NOVEMBER 23, 2023 - New release of
rtpmidi for Raspberry Pi OS (32-bit) Bookworm 2023-10-10.
NOVEMBER 17, 2023 - New release of
rtpmidi for Raspberry Pi OS (64-bit) Bookworm 2023-10-10. The focus is now on 64-bit Raspberry Pi OS. If you have previously purchased Raspberry Pi OS (64bit), you can download the updated version for Bookworm for free.
MARCH 2, 2023 - Releases for
rtpmidi on Raspberry Pi verified compatible with Raspberry Pi OS 2023-02-21, and Raspberry Pi OS (64-bit) 2023-02-21.
APRIL 29, 2022 - Support for Wayland and Ubuntu 22.04!
rtpmidi has been released for Ubuntu 22.04 and is now compatible with the Wayland display server.
FEBRUARY 14, 2022 -
rtpmidi has just been released for the 64-bit version of Raspberry Pi OS. See https://mclarenlabs.com/store. (Note: Raspberry pi OS 64-bit is a separate operating system.)
DECEMBER 30, 2021 -
rtpmidi has reached Version 1.0. This release brings a new level of reliability and completeness. Downloads are available for Raspberry Pi Raspios-2021-10-30, Ubuntu 20.04, Ubuntu 20.10 and Debian 10.10. See https://mclarenlabs.com/store.
McLaren Labs brings MIDI applications to the Raspberry-Pi and Ubuntu computers. Our aim is to make music-creation and experimentation easy and fun on inexpensive, accessible computers. Our apps are optimized for multicore architectures, built using libdispatch, to take advantage of the increasing performance available on even inexpensive CPUs.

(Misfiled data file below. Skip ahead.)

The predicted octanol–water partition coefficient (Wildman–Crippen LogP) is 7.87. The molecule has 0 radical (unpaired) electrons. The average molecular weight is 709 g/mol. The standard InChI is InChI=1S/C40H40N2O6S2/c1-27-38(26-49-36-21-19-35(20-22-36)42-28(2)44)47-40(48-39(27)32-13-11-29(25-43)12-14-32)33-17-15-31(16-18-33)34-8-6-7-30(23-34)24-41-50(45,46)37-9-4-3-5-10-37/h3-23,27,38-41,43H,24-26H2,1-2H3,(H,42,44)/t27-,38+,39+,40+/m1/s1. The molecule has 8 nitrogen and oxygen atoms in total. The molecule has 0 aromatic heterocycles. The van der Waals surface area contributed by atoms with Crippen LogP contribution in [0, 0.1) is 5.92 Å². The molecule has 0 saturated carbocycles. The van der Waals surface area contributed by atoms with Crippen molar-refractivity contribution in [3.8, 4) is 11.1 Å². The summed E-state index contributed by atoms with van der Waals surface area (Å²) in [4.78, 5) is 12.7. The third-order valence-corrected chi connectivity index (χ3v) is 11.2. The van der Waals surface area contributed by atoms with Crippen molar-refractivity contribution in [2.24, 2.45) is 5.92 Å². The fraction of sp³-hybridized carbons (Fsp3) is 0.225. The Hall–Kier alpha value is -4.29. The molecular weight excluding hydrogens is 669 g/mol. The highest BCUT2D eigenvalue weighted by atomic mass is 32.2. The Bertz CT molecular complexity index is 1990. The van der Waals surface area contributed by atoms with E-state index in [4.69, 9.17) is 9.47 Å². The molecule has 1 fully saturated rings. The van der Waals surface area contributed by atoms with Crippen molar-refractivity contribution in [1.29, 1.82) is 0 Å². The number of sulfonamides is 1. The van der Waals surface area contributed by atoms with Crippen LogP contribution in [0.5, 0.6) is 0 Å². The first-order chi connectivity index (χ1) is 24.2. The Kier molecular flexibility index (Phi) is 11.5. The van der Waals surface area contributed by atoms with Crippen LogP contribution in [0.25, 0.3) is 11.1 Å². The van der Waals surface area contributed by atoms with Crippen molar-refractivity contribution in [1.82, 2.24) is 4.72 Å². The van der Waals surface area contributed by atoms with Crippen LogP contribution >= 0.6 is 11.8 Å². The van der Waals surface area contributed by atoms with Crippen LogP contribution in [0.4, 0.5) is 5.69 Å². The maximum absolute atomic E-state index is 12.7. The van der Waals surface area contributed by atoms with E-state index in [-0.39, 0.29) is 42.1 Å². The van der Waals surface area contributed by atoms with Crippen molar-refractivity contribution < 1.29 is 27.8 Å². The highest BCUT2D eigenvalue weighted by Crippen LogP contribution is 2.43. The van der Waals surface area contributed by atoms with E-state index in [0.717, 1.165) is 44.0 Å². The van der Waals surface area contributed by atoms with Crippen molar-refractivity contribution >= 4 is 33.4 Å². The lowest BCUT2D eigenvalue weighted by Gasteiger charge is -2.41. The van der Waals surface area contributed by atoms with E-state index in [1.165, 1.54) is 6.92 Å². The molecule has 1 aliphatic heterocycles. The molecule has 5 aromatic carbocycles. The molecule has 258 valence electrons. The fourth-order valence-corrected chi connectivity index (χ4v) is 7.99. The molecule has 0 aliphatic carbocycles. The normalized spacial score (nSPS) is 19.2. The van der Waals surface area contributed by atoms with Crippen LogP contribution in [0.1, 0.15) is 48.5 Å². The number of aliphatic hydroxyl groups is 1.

Our networking utility,
rtpmidi, lets you send MIDI messages over a computer network using WiFi or Ethernet. The
rtpmidi protocol is already build into Mac computers, so this utility makes it easy to network your Raspberry Pi or Ubuntu computer with your Mac. It is also possible to use
rtpmidi with PCs and Android devices, because this protocol is available on those platforms too.
We also like to share some of our developments. We regularly release free downloads, and have recently begun distributing the McLaren Synth Kit - an audio programming environment based on Objective-C and tailored for VSCode. McLaren Labs remains a work in progress.
MIDI was originally designed as a serial protocol to be sent over cables that plugged into a MIDI-specific 5-pin port on a computer or keyboard. Many devices these days use USB instead of the special MIDI connector. There are also ways to send MIDI over Bluetooth.
Network MIDI translates MIDI into messages that can be sent over your computer network. It is also very flexible: one computer can host multiple sessions, with each session managing the connections between two or more devices. Network MIDI replaces cables and can simplify your studio, allowing software control of connections and patches. A Network MIDI controller can implement split and merging functions in software.
Because Network MIDI is built into Mac OSX, you can use a Raspberry-Pi or Ubuntu Linux computer to send MIDI information to your Mac. This allows you to "play" Mac synths from your Pi. You can also use a cheap Linux computer to "bridge" USB-MIDI keyboards and controllers into your Ethernet network.